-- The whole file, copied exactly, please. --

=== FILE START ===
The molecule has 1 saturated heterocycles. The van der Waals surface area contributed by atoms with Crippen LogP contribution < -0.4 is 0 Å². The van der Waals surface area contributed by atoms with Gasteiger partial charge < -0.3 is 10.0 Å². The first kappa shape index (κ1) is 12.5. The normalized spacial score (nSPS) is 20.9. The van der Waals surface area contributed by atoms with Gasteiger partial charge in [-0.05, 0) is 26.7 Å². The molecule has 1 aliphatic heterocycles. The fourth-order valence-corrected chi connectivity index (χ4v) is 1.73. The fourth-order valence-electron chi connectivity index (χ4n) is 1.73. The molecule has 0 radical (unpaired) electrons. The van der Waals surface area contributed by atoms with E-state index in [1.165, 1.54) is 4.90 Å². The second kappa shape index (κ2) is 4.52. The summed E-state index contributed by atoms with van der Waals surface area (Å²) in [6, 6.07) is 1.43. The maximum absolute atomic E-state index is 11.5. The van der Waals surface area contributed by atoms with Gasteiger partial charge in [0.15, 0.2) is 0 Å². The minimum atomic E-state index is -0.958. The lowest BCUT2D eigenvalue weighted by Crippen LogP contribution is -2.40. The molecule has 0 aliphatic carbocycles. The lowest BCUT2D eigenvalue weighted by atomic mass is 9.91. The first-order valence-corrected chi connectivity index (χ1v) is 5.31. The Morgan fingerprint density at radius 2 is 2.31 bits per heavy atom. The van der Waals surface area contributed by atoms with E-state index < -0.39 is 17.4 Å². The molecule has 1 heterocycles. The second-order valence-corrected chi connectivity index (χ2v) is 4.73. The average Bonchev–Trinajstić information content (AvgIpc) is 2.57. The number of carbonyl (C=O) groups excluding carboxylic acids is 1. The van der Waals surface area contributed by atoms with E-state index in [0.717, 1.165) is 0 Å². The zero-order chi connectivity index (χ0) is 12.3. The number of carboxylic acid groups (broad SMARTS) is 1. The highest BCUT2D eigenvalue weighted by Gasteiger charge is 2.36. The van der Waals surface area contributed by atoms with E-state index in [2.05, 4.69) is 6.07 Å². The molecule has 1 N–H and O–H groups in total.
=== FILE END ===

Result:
The molecule has 1 saturated heterocycles. The van der Waals surface area contributed by atoms with Crippen LogP contribution < -0.4 is 0 Å². The van der Waals surface area contributed by atoms with Gasteiger partial charge < -0.3 is 10.0 Å². The first kappa shape index (κ1) is 12.5. The normalized spacial score (nSPS) is 20.9. The van der Waals surface area contributed by atoms with Gasteiger partial charge in [-0.05, 0) is 26.7 Å². The molecule has 1 aliphatic heterocycles. The fourth-order valence-corrected chi connectivity index (χ4v) is 1.73. The fourth-order valence-electron chi connectivity index (χ4n) is 1.73. The molecule has 0 radical (unpaired) electrons. The van der Waals surface area contributed by atoms with E-state index in [1.165, 1.54) is 4.90 Å². The second kappa shape index (κ2) is 4.52. The summed E-state index contributed by atoms with van der Waals surface area (Å²) in [6, 6.07) is 1.43. The maximum absolute atomic E-state index is 11.5. The van der Waals surface area contributed by atoms with Gasteiger partial charge in [0.15, 0.2) is 0 Å². The minimum atomic E-state index is -0.958. The lowest BCUT2D eigenvalue weighted by Crippen LogP contribution is -2.40. The molecule has 0 aliphatic carbocycles. The lowest BCUT2D eigenvalue weighted by atomic mass is 9.91. The first-order valence-corrected chi connectivity index (χ1v) is 5.31. The Morgan fingerprint density at radius 2 is 2.31 bits per heavy atom. The van der Waals surface area contributed by atoms with E-state index < -0.39 is 17.4 Å². The molecule has 1 heterocycles. The second-order valence-corrected chi connectivity index (χ2v) is 4.73. The average Bonchev–Trinajstić information content (AvgIpc) is 2.57. The number of carbonyl (C=O) groups excluding carboxylic acids is 1. The van der Waals surface area contributed by atoms with E-state index in [0.717, 1.165) is 0 Å². The zero-order chi connectivity index (χ0) is 12.3. The number of carboxylic acid groups (broad SMARTS) is 1. The highest BCUT2D eigenvalue weighted by Gasteiger charge is 2.36. The van der Waals surface area contributed by atoms with E-state index in [2.05, 4.69) is 6.07 Å². The molecule has 1 N–H and O–H groups in total.